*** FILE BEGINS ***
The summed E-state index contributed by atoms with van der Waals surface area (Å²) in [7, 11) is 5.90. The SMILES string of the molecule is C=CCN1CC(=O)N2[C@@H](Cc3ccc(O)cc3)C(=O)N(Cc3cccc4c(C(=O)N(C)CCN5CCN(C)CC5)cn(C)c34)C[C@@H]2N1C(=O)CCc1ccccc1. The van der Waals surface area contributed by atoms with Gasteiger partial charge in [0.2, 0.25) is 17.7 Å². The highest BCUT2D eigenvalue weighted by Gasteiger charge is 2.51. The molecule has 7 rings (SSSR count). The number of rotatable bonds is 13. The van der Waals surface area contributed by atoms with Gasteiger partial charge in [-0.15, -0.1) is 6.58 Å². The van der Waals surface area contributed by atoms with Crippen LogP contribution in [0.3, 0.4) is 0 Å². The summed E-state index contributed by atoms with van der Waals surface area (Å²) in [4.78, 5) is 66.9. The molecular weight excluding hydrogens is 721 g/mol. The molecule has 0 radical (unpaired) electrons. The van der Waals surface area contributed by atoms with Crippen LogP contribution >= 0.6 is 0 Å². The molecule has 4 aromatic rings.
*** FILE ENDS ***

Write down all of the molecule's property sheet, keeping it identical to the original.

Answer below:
The summed E-state index contributed by atoms with van der Waals surface area (Å²) in [7, 11) is 5.90. The SMILES string of the molecule is C=CCN1CC(=O)N2[C@@H](Cc3ccc(O)cc3)C(=O)N(Cc3cccc4c(C(=O)N(C)CCN5CCN(C)CC5)cn(C)c34)C[C@@H]2N1C(=O)CCc1ccccc1. The van der Waals surface area contributed by atoms with Gasteiger partial charge in [0.2, 0.25) is 17.7 Å². The highest BCUT2D eigenvalue weighted by Gasteiger charge is 2.51. The molecule has 7 rings (SSSR count). The number of rotatable bonds is 13. The van der Waals surface area contributed by atoms with Gasteiger partial charge in [-0.15, -0.1) is 6.58 Å². The van der Waals surface area contributed by atoms with Crippen LogP contribution in [0.3, 0.4) is 0 Å². The summed E-state index contributed by atoms with van der Waals surface area (Å²) in [4.78, 5) is 66.9. The molecular weight excluding hydrogens is 721 g/mol. The molecule has 0 radical (unpaired) electrons. The van der Waals surface area contributed by atoms with Crippen LogP contribution >= 0.6 is 0 Å². The molecule has 4 aromatic rings.